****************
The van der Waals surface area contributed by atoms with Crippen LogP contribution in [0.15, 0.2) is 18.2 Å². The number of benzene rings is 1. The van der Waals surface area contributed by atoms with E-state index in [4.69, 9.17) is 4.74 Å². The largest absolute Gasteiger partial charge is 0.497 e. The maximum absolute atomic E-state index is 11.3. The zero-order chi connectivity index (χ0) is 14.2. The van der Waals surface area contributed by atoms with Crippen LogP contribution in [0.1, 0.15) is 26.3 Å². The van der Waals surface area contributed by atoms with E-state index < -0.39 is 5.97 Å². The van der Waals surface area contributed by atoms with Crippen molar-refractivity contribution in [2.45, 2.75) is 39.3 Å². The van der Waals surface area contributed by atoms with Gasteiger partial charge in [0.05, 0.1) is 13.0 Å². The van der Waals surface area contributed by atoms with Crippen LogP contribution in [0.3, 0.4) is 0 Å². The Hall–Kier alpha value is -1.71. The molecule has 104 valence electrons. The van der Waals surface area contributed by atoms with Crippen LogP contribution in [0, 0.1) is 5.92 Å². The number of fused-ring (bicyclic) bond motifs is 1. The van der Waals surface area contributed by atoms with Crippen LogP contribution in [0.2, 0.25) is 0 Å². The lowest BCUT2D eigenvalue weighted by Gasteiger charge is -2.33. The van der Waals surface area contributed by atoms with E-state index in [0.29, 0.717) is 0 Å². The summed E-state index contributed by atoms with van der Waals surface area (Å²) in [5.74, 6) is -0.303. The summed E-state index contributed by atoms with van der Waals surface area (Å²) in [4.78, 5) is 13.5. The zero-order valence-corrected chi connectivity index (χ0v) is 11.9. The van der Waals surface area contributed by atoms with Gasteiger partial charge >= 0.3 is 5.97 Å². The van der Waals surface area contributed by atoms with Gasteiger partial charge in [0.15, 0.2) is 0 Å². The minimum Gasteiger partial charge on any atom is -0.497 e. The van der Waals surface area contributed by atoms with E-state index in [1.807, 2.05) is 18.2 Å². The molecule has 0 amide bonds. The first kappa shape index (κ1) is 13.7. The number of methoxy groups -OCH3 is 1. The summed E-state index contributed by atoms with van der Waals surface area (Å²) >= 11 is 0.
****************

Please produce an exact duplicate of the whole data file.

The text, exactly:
The van der Waals surface area contributed by atoms with Crippen LogP contribution in [0.15, 0.2) is 18.2 Å². The number of benzene rings is 1. The van der Waals surface area contributed by atoms with E-state index in [4.69, 9.17) is 4.74 Å². The largest absolute Gasteiger partial charge is 0.497 e. The maximum absolute atomic E-state index is 11.3. The zero-order chi connectivity index (χ0) is 14.2. The van der Waals surface area contributed by atoms with Crippen LogP contribution in [0.1, 0.15) is 26.3 Å². The van der Waals surface area contributed by atoms with E-state index < -0.39 is 5.97 Å². The van der Waals surface area contributed by atoms with Crippen molar-refractivity contribution in [2.45, 2.75) is 39.3 Å². The van der Waals surface area contributed by atoms with Gasteiger partial charge in [0.05, 0.1) is 13.0 Å². The van der Waals surface area contributed by atoms with Crippen LogP contribution in [0.3, 0.4) is 0 Å². The Hall–Kier alpha value is -1.71. The molecule has 104 valence electrons. The van der Waals surface area contributed by atoms with Crippen LogP contribution in [0, 0.1) is 5.92 Å². The number of fused-ring (bicyclic) bond motifs is 1. The van der Waals surface area contributed by atoms with Crippen LogP contribution in [0.2, 0.25) is 0 Å². The lowest BCUT2D eigenvalue weighted by Gasteiger charge is -2.33. The van der Waals surface area contributed by atoms with E-state index in [0.29, 0.717) is 0 Å². The summed E-state index contributed by atoms with van der Waals surface area (Å²) in [5.74, 6) is -0.303. The summed E-state index contributed by atoms with van der Waals surface area (Å²) in [4.78, 5) is 13.5. The zero-order valence-corrected chi connectivity index (χ0v) is 11.9. The van der Waals surface area contributed by atoms with Gasteiger partial charge >= 0.3 is 5.97 Å². The van der Waals surface area contributed by atoms with Gasteiger partial charge in [0.15, 0.2) is 0 Å². The minimum Gasteiger partial charge on any atom is -0.497 e. The van der Waals surface area contributed by atoms with E-state index in [1.807, 2.05) is 18.2 Å². The molecule has 0 amide bonds. The first kappa shape index (κ1) is 13.7. The number of methoxy groups -OCH3 is 1. The summed E-state index contributed by atoms with van der Waals surface area (Å²) >= 11 is 0.